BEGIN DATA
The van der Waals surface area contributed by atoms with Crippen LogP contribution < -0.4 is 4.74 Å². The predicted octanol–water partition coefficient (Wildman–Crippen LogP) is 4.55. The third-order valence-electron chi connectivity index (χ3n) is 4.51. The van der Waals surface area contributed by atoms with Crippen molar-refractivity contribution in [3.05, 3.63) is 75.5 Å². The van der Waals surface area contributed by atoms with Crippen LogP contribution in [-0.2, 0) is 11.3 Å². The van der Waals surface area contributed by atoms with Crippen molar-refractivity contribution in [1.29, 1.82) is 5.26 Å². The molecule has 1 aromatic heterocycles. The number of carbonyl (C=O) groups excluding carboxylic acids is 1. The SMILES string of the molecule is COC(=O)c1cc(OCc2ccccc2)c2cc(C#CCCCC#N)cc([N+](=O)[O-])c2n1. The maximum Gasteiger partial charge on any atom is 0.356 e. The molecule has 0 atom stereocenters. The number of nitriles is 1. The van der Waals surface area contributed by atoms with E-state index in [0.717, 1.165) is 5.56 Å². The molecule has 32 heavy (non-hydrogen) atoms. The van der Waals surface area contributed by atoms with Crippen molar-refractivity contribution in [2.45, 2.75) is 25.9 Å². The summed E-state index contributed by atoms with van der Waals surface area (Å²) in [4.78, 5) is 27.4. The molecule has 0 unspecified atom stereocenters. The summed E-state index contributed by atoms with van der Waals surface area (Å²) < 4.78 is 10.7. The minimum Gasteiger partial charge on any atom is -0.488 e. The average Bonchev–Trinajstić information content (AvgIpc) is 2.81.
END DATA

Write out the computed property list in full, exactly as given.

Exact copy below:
The van der Waals surface area contributed by atoms with Crippen LogP contribution < -0.4 is 4.74 Å². The predicted octanol–water partition coefficient (Wildman–Crippen LogP) is 4.55. The third-order valence-electron chi connectivity index (χ3n) is 4.51. The van der Waals surface area contributed by atoms with Crippen molar-refractivity contribution in [3.05, 3.63) is 75.5 Å². The van der Waals surface area contributed by atoms with Crippen LogP contribution in [-0.2, 0) is 11.3 Å². The van der Waals surface area contributed by atoms with Crippen molar-refractivity contribution in [1.29, 1.82) is 5.26 Å². The molecule has 1 aromatic heterocycles. The number of carbonyl (C=O) groups excluding carboxylic acids is 1. The SMILES string of the molecule is COC(=O)c1cc(OCc2ccccc2)c2cc(C#CCCCC#N)cc([N+](=O)[O-])c2n1. The maximum Gasteiger partial charge on any atom is 0.356 e. The molecule has 0 atom stereocenters. The number of nitriles is 1. The van der Waals surface area contributed by atoms with E-state index in [0.717, 1.165) is 5.56 Å². The molecule has 32 heavy (non-hydrogen) atoms. The van der Waals surface area contributed by atoms with Crippen molar-refractivity contribution in [2.45, 2.75) is 25.9 Å². The summed E-state index contributed by atoms with van der Waals surface area (Å²) in [4.78, 5) is 27.4. The molecule has 0 unspecified atom stereocenters. The summed E-state index contributed by atoms with van der Waals surface area (Å²) < 4.78 is 10.7. The minimum Gasteiger partial charge on any atom is -0.488 e. The average Bonchev–Trinajstić information content (AvgIpc) is 2.81.